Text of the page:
Should You Worry About Armageddon, Death, and Not Getting a Resurrection?


Transcript of OnionUnlimited podcast episode 059

HELLO AND WELCOME TO ONIONUNLIMITED—THE PODCAST. I’m your host, Daniel Torridon. Should you worry about Armageddon, death, and not getting a resurrection? That’s quite possibly the longest title to a podcast ever but the answer to the question is short and sweet and it is—No!—and here is why. As Jehovah’s Witnesses, we used to think about death in one of three ways. Either:

  • we would die before Armageddon and be resurrected;
  • we would die at Armageddon and not be resurrected;
  • or we would never die at all and survive Armageddon

Since the mid-1990’s the idea was that dying with a hope of a resurrection was determined by when you died. If you died before the outbreak of the “great tribulation” you were probably good—you’d get a resurrection. Even if you weren’t a Jehovah’s Witness—even if you were “unrighteous”, possibly even if you were inactive, maybe if you were even a disfellowshipped Witness—you would get a resurrection, and this brought comfort to the grieving family and friends. Obviously, there were exceptions. Those who God determined had “sinned against the holy spirit” would not be resurrected, but by far the vast majority who died before Armageddon were considered to be in “Hades” or “Sheol”—the common grave of mankind—not “Gehenna”, and so would be resurrected.

From 1995 onwards especially, the idea was hammered home that whether you were a “sheep” or a “goat” deserving of life or death was not yet sealed. It was a future judgement that would occur during the great tribulation prior to Armageddon. Of course, if you were judged as a goat and died at Armageddon you wouldn’t be resurrected, the same as those who died in the flood of Noah’s day. So your best chance for the future was to either become a Jehovah’s Witness or die before Armageddon and await a resurrection. Simple.

Except now, in 2022, the governing body seems to have shifted up a gear in the fear-mongering department. Recently they made it clear in the Watchtower that those who refuse to respond to the preaching work now and die before Armageddon will not be resurrected. To coin their phrase, these ones will have “had their chance”. Nice. The preaching work is supposedly the litmus test against which a person’s worthiness for everlasting life is judged, which seems a bit unfair, I think, seeing as for the past two years they’ve just been writing anonymous letters to people which I don’t really class as effective witnessing at all.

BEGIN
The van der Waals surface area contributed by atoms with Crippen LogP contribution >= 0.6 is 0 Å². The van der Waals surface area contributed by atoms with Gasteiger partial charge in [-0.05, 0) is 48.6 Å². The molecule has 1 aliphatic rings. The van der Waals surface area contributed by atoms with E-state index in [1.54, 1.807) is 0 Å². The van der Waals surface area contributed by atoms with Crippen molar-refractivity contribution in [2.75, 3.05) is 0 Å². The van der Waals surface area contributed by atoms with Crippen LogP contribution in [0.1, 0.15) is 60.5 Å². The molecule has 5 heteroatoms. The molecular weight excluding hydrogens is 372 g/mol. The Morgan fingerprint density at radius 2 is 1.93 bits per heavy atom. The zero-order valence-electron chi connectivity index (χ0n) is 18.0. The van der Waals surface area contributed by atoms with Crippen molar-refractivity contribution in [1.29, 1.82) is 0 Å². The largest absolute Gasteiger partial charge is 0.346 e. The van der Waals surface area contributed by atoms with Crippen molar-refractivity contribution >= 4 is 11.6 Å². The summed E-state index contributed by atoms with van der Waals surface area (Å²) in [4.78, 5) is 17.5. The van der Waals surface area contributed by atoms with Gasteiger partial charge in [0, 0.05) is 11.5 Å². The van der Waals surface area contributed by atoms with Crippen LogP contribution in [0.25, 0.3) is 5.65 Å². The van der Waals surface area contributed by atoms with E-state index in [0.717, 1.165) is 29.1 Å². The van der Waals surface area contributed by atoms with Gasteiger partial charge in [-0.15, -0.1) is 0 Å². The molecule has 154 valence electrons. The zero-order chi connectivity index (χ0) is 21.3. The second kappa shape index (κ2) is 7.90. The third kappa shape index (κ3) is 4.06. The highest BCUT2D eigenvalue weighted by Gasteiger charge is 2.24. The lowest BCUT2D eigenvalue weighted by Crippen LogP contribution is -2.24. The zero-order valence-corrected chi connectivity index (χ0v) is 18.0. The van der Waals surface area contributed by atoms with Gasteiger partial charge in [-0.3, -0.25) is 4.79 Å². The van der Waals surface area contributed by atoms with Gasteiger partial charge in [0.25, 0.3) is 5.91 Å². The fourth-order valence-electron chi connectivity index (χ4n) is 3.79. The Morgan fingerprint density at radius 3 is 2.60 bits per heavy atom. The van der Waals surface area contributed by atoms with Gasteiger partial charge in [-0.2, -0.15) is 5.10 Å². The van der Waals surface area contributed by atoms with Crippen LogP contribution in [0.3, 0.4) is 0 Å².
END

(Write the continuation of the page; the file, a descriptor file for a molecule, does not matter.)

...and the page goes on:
This new idea—if indeed it is new—that people are being judged now is, I think, somewhat of a return to their stance published in the book I grew up on—the 1958 publication From Paradise Lost to Paradise Regained. Since 1923, I believe, the idea had been that the judging of the sheep and goats was taking place since 1914—during “the last days”—and that anyone who rejected the message of Jehovah’s Witnesses would not be resurrected if they died before Armageddon.

Even now, it’s not 100% clear what Jehovah’s Witnesses actually believe on this. Despite what the various Watchtowers say, different Witnesses tend to think different things. There will always be those that think if you reject their message and die before Armageddon you will have proved yourself to be a goat. Others still hang onto the idea that you’re not a goat until your fate is locked in during the great tribulation, so if you die before then you will—or at least you might—get a resurrection.

It’s a will-they-won’t-they? situation and that’s just how the organisation likes things. It always has done. This constant flip-flopping between “new light” and “old light”. They like to keep their members guessing. Every few years they change their teachings, often reverting to a previous interpretation of scripture. It keeps people on their toes. One example is whether the people of Sodom and Gomorrah will receive a resurrection. The answer to that question has oscillated between “yes”, “no”, and “maybe” for years.

As for me, I think the latest teaching is that anyone who lived prior to Jehovah’s Witnesses preaching the good news of the kingdom—these ones will get a resurrection. That’s what I think the Watchtower is saying. When did the preaching of the good news of the kingdom begin? During Jesus’ “presence” apparently—Matthew 24:14. So anyone who died before 1914 is a good candidate for a resurrection, but those who don’t respond to the good news during these last days have, as the latest Watchtower says, “had their chance”. I think that’s what the Watchtower is trying to get across to its members.